Praying for Our Karmic Creditors

Dr. Juan Bulnes


About 3 months ago, I asked Dr. Yutang Lin whether he could perform a Puja for my karmic creditors. He agreed and said he would perform the Puja to Green Tara on April 3, 2005. After performing it, Dr. Lin asked me to write down my experiences related to this Puja, for the benefit of other practitioners.

Why I Requested this Puja

The idea did not happen overnight. About two years ago, after an experience that has been written down and is available in Yogi Chen’s website under the topic of Powa, I felt the motivation to request a Puja for my ancestors, and Dr. Lin kindly agreed to perform such a Puja to Amitabha Buddha. I prepared a list with the names of more than 500 direct ancestors, and included by reference many others whose names I do not know, and I also listed many siblings and children of the ancestors, for a total of more than 1300 names. The experience of researching my ancestors with the motivation to help all of them attain liberation, and the signs experienced at the time of the performance, confirmed the importance of this practice. I believe requesting that Puja was one of the most important things I have done in my life. My karmic relationship with my parents and ancestors had often been confused during my youth and adulthood. More than 28 years ago, Yogi Chen instructed me on the importance to love our parents unconditionally, and I sought to do as he advised, changed my behavior, and got many benefits for doing so. However, it is only after the performance of the Amitabha Puja for my ancestors in February 2003, that I have felt completely at peace in my relationship with them. Several months ago I noticed my mind was often dwelling on memories of the past, especially on various things that I would do differently if I could. This fact, coupled with the experience of the Puja for ancestors, one day reached the threshold of causing me to request this Puja for my karmic creditors. It was not an easy thing to do, because I had never heard of such an idea. But Dr. Lin responded enthusiastically from the first mention of it; he scheduled a Puja to Green Tara at the first available date, which was April 3, 2005, and instructed me to start creating a list of my karmic creditors.

Preparing the List of Karmic Creditors

For several days after making the request for this Puja, I saw in my dreams some relationships of long ago, people that otherwise had not come into my memories for many years. For example, a certain professor and his wife, both long deceased, came into my dreams. When I examined the relationship, it is clear that he and his wife had treated me extraordinarily well, giving me my first job and offering me their sincere friendship, so I owe him a great deal. In another dream I saw a friend of my teen years that I have not seen ever again; I never thought that my connection with that friend had been very strong, but the dream clearly said otherwise.

On one level, I felt the sadness of failing to appreciate people who really cared for me. On a deeper level, it was as if these persons are asking me to remember them in this Puja. Dr. Lin confirmed this interpretation, saying: "Beings, especially those deceased, are desperate for this kind of opportunity!"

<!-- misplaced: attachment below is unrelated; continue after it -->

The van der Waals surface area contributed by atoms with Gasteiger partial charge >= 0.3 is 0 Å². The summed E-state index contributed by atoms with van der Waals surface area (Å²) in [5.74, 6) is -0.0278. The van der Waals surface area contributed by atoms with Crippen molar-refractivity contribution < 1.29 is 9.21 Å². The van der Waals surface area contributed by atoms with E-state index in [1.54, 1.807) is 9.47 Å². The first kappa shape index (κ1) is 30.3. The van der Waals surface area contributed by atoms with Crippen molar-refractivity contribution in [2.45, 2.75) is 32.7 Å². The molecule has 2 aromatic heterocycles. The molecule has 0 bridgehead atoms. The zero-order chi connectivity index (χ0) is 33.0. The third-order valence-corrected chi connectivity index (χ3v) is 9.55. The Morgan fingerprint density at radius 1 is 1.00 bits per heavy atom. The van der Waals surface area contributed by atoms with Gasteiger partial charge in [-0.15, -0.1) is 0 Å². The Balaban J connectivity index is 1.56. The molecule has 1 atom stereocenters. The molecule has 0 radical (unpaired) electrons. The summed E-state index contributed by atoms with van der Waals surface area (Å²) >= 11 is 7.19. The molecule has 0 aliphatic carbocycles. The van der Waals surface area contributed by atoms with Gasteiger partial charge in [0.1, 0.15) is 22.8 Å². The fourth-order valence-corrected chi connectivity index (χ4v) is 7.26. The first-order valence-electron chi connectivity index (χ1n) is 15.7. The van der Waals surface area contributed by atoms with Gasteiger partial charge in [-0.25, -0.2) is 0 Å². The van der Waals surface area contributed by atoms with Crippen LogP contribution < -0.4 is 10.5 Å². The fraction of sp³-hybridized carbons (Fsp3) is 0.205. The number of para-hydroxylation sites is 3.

I promptly started writing the list for fear that I would soon forget about these dreams. So, in the first week or so, I had written between 1 and 2 pages of former relationships. But soon the progress slowed down. No more dreams, less memories coming to my mind. I did not try hard: thinking there was still plenty of time, I simply sought to remember the matter from time to time. While adding some names to the list, I soon began to see how complicated it is to determine who are our karmic creditors. I have lived in three different continents, being active in at least three very different linguistic and cultural environments. A large part of my memories seem to have faded away. When I try to remember the names of colleagues in companies I have worked for, or the names of fellow students, and those of other friends, it is clear there are many persons whose names I no longer remember; in many cases even if I hear the name I would not recognize it. I am sure there are many persons that I do not recall ever having met.

I understood as a practical matter that we transmigrate even in this lifetime. There is so much I have completely forgotten due to changing continent, language and cultural environment, and also by aging. That helps me understand why it is normal that I’d have no memory whatsoever of events in my previous lives–and yet, those karmic creditors of previous lives are surely there! A couple of years ago, I came across some personal diary that I had written in German about 37 years ago. The experience of reading that old writings of mine was uncanny: it seemed written not by me, but by some typical student of that place and time. I found it hard to conceive that I would have been thinking and writing in that manner. I had no connection with the writer! But the young man who wrote those lines, who was not a Buddhist in those days, blundered through life, creating various kinds of karmic debts that I may never remember, or perhaps will remember at the time of death.

I have often heard that at the time of death our whole life experience passes like a movie in front of our inner eye, in great detail, in a split second. People who have come alive of a nearly mortal accident report this experience. Bob Dole, former Republican Senator and presidential candidate who was almost mortally wounded during the war, told the following in a TV interview on “Meet the Press” on April 10, 2005.